Rounds of Local Cheese For Sale in Honey Shops

Posted by sagbucks 07:51 Archived in Turkey Comments (0)

Kars City - Work in Progress

sunny 28 °C

Day 16 Friday June 9 2017
Erzincan to Kars / 390 km

  • A very bad night's sleep and an equally bad awakening. We tune in to LBC at 4 a.m. UK time and hear the prediction of a hung parliament. Teresa May & her team have badly misjudged the political landscape and voter psychology. Even to ardent Conservatives her campaign must seem disastrous. And against all odds and even against the predictions of his own party it looks as if Jeremy Corbyn has swept up anti establishment, pro Remain, anti Conservative votes.
  • Whatever our political persuasion, we all need to be concerned. Our electoral system and constituency borders no longer seem to be fit for purpose. Neither do most of our politicians.
  • There's nothing much worth taking from the breakfast table for our picnic lunch stop. As usual we have boiled eggs and bring in our own coffee. We are in desperate need of caffeine this morning. The kindly Turkish waiter asks why we don't drink Turkish coffee. It's a fair question. We explain its too strong. He suggests that this is exactly the reason it is an ideal chaser to strong Turkish alcohol.
  • Outside the hotel it is a lovely fine morning and a very pleasant 25C with a breeze.
  • Today we continue our route through eastern Turkey to Kars where we will have our last rest day before entering Georgia, one of our 3 'destination' countries. The roads impress. Dual and triple carriageways, reasonable road surface, glorious scenery and of course minimal traffic.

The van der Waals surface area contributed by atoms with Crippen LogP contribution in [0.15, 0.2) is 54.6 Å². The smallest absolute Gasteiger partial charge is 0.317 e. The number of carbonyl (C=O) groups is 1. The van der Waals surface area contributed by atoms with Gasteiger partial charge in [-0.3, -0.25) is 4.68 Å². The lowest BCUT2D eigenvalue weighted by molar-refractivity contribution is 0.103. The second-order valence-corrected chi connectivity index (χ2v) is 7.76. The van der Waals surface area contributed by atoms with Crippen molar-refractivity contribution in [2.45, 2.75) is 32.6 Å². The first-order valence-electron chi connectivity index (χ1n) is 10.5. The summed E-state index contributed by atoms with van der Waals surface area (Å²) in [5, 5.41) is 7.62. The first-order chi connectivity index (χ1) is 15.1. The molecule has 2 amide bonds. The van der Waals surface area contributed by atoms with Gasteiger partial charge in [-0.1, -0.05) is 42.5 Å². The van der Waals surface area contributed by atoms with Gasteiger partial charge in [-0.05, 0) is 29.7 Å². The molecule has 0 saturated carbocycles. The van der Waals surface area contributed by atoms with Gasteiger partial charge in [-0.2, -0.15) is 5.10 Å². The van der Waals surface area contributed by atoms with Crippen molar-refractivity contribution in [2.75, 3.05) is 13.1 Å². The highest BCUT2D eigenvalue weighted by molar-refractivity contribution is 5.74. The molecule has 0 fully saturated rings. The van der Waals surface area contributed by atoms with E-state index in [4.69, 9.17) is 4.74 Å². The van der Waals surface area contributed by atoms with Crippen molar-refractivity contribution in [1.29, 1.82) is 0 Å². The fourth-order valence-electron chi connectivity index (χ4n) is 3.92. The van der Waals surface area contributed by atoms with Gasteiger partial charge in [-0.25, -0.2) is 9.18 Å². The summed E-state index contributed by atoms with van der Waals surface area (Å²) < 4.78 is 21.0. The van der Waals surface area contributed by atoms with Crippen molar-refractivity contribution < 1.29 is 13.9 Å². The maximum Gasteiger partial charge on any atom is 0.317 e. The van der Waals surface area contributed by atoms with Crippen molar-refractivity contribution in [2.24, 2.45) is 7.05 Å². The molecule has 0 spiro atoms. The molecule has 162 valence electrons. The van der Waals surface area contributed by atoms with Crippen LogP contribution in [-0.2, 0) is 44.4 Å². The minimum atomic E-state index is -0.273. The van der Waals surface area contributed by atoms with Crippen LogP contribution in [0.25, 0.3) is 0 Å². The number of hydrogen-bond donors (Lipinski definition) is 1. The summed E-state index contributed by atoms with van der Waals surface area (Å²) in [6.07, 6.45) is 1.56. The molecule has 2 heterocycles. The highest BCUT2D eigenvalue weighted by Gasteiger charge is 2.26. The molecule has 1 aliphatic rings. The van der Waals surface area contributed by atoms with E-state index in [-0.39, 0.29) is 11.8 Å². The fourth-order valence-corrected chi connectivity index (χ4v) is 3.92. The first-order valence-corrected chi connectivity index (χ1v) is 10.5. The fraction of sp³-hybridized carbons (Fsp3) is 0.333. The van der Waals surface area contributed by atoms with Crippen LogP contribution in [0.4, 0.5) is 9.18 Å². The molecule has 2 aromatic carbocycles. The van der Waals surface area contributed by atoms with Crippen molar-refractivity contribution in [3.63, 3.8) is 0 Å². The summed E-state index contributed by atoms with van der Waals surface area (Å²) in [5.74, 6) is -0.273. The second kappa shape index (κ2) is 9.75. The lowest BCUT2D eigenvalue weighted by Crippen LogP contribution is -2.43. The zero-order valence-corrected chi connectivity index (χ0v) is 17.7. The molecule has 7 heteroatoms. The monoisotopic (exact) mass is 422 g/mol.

• We are driving fairly consistently at around 2000m but usually across elevated plains so we have no real perception of altitude.
  • At Herasan we branch off the road that ultimately leads to the Iranian border. instead we head

NE to Kars.

  • Kars lies at about 1700 m. In winter temperatures drop to -30C and there is skiing within an hour of the city. The resorts are famed for powder snow.
  • It has the feel of a frontier town. It is certainly a long way from Ankara. In fact Kars is the nearest city to the Turkish Armenian border which has been closed since 1993.
  • During the 19C, Kars and its namesake province, was contested by both the Russian & Ottoman empires in a somewhat tug of war scenario. In 1828 the Russians seized control, later they lost power and then regained it in 1878. After World War 1 the area fell to Armenian rule and subsequently to the Turkish Republic.
  • These days the only Russian connection is seen in the architectural style of some of the buildings that are dotted around the older part of town. Many are now under preservation orders - signs on the buildings designate this status. But for a large number of these it is still very much 'work in progress' or indeed, not yet even started. Many of the protected buildings are in a very dilapidated condition.